China is undertaking yet another ambitious development just outside Shenzhen in southern China. The facility that will become the world’s largest waste-to-energy plant, once operational, will be capable of processing 5,000 tonnes of waste each day. The plant will generate electricity for Shenzhen’s 20 million people, who produce around 15,000 tonnes of waste daily.
The plant generates energy by capturing heat from incinerating waste material, which drives a turbine to generate electricity. Burning waste does release harmful CO2 emissions into the atmosphere, but according to the architects of the plant, at half the level of an average landfill site – where much of Shenzhen’s waste ends up. However , the Shenzhen plant and has still been met with opposition from local residents and environmental groups who fear it will emit dangerous levels of dioxins and other toxins.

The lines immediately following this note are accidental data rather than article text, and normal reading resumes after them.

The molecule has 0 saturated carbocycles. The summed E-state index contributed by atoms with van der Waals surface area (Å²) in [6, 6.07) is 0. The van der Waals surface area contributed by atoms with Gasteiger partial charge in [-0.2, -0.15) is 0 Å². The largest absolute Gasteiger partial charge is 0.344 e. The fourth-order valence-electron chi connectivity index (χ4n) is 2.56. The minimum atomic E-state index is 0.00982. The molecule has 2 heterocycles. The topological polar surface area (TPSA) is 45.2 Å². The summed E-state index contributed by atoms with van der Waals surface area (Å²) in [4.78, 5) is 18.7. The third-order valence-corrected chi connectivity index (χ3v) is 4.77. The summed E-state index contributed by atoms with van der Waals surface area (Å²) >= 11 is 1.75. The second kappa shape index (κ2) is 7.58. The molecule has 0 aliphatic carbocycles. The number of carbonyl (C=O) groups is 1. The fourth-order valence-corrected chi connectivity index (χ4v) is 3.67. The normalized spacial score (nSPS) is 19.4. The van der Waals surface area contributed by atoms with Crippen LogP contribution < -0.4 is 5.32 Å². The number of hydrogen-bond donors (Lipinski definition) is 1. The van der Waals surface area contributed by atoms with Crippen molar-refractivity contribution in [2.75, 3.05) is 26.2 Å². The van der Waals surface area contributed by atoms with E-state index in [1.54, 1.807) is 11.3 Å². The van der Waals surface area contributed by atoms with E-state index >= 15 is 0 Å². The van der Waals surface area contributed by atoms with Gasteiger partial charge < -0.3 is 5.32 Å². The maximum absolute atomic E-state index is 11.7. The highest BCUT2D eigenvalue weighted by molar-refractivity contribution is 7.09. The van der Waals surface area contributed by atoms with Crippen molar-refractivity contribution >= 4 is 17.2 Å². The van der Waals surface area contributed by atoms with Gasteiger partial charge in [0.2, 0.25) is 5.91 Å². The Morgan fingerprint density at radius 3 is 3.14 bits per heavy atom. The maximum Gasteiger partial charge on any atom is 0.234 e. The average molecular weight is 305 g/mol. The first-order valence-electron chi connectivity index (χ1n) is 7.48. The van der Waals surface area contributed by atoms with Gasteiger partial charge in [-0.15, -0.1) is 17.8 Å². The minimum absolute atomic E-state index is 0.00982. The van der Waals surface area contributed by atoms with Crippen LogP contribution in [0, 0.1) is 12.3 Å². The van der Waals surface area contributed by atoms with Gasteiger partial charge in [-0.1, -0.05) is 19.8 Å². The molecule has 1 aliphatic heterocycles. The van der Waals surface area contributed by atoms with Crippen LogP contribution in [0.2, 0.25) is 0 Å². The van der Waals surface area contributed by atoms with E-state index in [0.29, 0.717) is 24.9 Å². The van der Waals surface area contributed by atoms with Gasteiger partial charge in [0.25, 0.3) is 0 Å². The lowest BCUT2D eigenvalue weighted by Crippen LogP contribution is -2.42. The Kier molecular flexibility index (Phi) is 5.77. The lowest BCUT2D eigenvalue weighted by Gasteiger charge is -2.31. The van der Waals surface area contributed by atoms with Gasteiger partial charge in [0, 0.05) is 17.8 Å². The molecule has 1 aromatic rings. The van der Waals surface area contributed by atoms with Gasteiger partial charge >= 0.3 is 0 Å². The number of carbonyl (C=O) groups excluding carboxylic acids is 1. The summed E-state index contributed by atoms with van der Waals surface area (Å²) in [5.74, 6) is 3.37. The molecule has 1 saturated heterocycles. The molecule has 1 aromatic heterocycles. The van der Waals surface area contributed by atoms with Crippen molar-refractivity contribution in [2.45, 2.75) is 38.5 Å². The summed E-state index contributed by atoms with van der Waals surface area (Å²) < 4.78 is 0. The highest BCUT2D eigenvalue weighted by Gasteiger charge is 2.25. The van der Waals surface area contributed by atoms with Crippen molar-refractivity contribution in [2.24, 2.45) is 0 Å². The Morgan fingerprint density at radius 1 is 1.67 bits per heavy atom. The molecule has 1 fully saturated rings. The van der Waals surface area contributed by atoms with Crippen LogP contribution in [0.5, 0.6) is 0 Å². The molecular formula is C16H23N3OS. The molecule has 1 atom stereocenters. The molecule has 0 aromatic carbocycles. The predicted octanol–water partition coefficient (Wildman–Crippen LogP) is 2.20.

There is significant demand for the development of waste-to-energy technologies. According to the World Energy Council the global market is estimated to be worth $40 billion by 2023. China leads the way in this market, as they have the largest installed waste-to-energy capacity of any country, with more than 300 plants in operation. Chinese waste-to-energy conversion capacity has increased annually by 26 percent over the past five years, compared with just 4 percent average growth in capacity in OECD countries.
The new Shenzhen plant will process nearly a third of the city’s current daily waste output, and generate solar power via the 40,000 solar panels installed on the roof. However, waste-to-energy conversion is not a long term solution to China’s growing trash problem. Although they are certainly not alone in facing a trash overload, according to World Bank figures, China generates more waste than any other country and their waste output is growing at 7 percent annually.